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Latent autoimmune diabetes in adults (LADA): What do primary care professionals need to know?

Sarah Davies
Latent autoimmune diabetes in adults (LADA) is a subtype of diabetes which often falls between types 1 and 2, with an estimated prevalence ranging between 2% and 12% of all people with diabetes. LADA can be difficult to diagnose, particularly in primary care, where access to tests such as autoantibodies may be limited. This article reviews the essentials of diagnosing and managing LADA, in accordance with a recent consensus statement from an international expert panel.

Corrigendum: The Consensus Statement discussed in this article was written by an international expert panel and is not an official consensus statement from the American Diabetes Association, as it was described in a previous version of the article. To avoid confusion, and to distinguish the advice from that contained in the ADA/EASD consensus on type 2 diabetes management that is also discussed, the article has been updated to reflect this.

When healthcare professionals consider the classification of diabetes, we are all aware of type 1 and type 2. However, in real-life clinical practice, the divide may not be so binary, and there are many cases where the diagnosis is less clear. In such cases, it may be easier to think about whether a person is insulin-deficient, insulin-resistant or both, and to tailor investigations and treatments accordingly, in order to improve outcomes for the individual (Prasad and Groop, 2019).

Latent autoimmune diabetes in adults (LADA) is a subtype of diabetes which often falls in between types 1 and 2. LADA is essentially a slowly progressing form of autoimmune diabetes which has immunological markers of type 1 diabetes but which does not necessarily require insulin treatment at diagnosis.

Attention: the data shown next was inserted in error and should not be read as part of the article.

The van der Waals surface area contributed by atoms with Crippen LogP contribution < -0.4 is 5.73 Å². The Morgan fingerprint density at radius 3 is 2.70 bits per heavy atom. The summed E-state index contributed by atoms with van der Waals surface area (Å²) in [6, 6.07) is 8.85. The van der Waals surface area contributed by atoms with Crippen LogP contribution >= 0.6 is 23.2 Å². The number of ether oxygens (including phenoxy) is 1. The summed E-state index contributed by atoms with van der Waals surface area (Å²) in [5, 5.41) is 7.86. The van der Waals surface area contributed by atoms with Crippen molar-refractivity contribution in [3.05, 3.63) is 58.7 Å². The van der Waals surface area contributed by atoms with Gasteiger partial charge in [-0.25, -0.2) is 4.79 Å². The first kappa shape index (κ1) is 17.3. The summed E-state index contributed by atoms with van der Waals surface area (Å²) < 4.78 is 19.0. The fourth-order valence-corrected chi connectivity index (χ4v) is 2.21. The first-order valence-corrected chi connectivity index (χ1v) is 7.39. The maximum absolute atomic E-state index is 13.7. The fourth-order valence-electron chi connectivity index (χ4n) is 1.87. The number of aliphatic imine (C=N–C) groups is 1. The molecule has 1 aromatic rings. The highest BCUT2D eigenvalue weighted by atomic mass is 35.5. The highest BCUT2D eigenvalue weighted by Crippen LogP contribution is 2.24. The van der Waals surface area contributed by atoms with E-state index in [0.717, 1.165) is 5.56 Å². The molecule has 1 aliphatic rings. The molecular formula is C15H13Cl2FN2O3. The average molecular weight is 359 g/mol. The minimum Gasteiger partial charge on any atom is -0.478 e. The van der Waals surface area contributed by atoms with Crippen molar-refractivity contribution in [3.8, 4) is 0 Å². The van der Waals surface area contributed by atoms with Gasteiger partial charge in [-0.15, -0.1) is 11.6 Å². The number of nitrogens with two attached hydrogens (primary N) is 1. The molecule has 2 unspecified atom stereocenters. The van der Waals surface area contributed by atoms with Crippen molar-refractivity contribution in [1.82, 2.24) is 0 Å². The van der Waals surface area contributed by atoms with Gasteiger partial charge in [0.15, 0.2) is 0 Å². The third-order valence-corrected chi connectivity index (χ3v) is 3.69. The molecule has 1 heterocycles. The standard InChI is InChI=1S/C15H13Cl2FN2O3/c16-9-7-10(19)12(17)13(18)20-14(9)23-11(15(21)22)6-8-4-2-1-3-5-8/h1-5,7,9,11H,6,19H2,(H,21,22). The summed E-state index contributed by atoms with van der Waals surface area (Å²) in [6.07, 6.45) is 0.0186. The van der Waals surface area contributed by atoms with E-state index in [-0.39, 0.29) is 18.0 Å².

Following the recent publication of a useful Consensus Statement by a international expert panel on the management of LADA (Buzzetti et al, 2020), the present review aims to focus on what healthcare professionals need to know about this condition in primary care.

Diagnosing LADA

The prevalence of LADA is estimated to be between 2% and 12% of all people with diabetes (Naik and Palmer, 2003). This is higher than one may have expected and a good reminder that we are all likely to have people with LADA under our care. The prevalence varies considerably depending on ethnicity, with the highest rates in people of Northern European origin.

It is interesting to note that diagnosis of LADA is much less common in primary than secondary care (Buzzetti et al, 2020). This is not surprising as people with more complex diabetes, and often those on insulin, will be in secondary care. However, in practice, and certainly in the author’s experience, it will often be the case that a person is initially diagnosed with type 2 diabetes but that the autoimmunity progresses and, at some stage, the person becomes insulinopenic and develops the autoimmune-mediated, insulin-requiring condition more characteristic of type 1 diabetes. The primary concern is that the person is at risk of diabetic ketoacidosis (DKA) when they become insulinopenic, and so it is highly important that healthcare professionals can recognise this condition in primary care (Davis and Davis, 2020).

The current key diagnostic criteria of LADA are as follows:

  • Adult age of onset (>30 years).
  • Presence of pancreatic islet cell autoantibodies (e.g. anti-GAD antibodies).
  • No requirement of insulin for at least 6 months after diagnosis.

These criteria, however, are certainly not finite and there is much heterogeneity between the clinical presentation and course of LADA from person to person (Pozzilli and Pieralice, 2018).

When might we suspect LADA in primary care?